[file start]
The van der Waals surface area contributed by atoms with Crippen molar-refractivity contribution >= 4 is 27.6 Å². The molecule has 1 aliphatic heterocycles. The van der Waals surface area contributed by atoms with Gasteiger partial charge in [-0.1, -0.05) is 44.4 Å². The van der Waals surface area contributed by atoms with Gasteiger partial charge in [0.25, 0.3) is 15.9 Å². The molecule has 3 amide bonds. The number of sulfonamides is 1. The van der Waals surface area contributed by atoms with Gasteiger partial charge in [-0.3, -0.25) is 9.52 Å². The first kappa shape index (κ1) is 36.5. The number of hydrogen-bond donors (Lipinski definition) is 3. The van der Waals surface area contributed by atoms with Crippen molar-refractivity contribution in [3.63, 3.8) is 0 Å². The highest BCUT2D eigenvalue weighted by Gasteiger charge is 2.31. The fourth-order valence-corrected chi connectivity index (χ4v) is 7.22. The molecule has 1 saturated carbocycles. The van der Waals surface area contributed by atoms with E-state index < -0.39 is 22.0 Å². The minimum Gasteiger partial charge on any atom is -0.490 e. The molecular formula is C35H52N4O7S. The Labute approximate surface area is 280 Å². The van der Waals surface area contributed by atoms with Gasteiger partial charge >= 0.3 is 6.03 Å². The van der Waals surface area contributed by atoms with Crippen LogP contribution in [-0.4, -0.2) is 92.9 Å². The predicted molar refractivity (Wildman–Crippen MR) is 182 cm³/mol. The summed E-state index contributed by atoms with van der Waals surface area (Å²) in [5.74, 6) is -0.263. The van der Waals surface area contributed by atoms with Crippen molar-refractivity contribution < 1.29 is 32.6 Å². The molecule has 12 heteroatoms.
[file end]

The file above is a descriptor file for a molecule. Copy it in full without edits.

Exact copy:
The van der Waals surface area contributed by atoms with Crippen molar-refractivity contribution >= 4 is 27.6 Å². The molecule has 1 aliphatic heterocycles. The van der Waals surface area contributed by atoms with Gasteiger partial charge in [-0.1, -0.05) is 44.4 Å². The van der Waals surface area contributed by atoms with Gasteiger partial charge in [0.25, 0.3) is 15.9 Å². The molecule has 3 amide bonds. The number of sulfonamides is 1. The van der Waals surface area contributed by atoms with Gasteiger partial charge in [-0.3, -0.25) is 9.52 Å². The first kappa shape index (κ1) is 36.5. The number of hydrogen-bond donors (Lipinski definition) is 3. The van der Waals surface area contributed by atoms with Crippen molar-refractivity contribution in [3.63, 3.8) is 0 Å². The highest BCUT2D eigenvalue weighted by Gasteiger charge is 2.31. The fourth-order valence-corrected chi connectivity index (χ4v) is 7.22. The molecule has 1 saturated carbocycles. The van der Waals surface area contributed by atoms with E-state index < -0.39 is 22.0 Å². The minimum Gasteiger partial charge on any atom is -0.490 e. The molecular formula is C35H52N4O7S. The Labute approximate surface area is 280 Å². The van der Waals surface area contributed by atoms with Gasteiger partial charge >= 0.3 is 6.03 Å². The van der Waals surface area contributed by atoms with Crippen LogP contribution in [-0.4, -0.2) is 92.9 Å². The predicted molar refractivity (Wildman–Crippen MR) is 182 cm³/mol. The summed E-state index contributed by atoms with van der Waals surface area (Å²) in [5.74, 6) is -0.263. The van der Waals surface area contributed by atoms with Crippen molar-refractivity contribution < 1.29 is 32.6 Å². The molecule has 12 heteroatoms.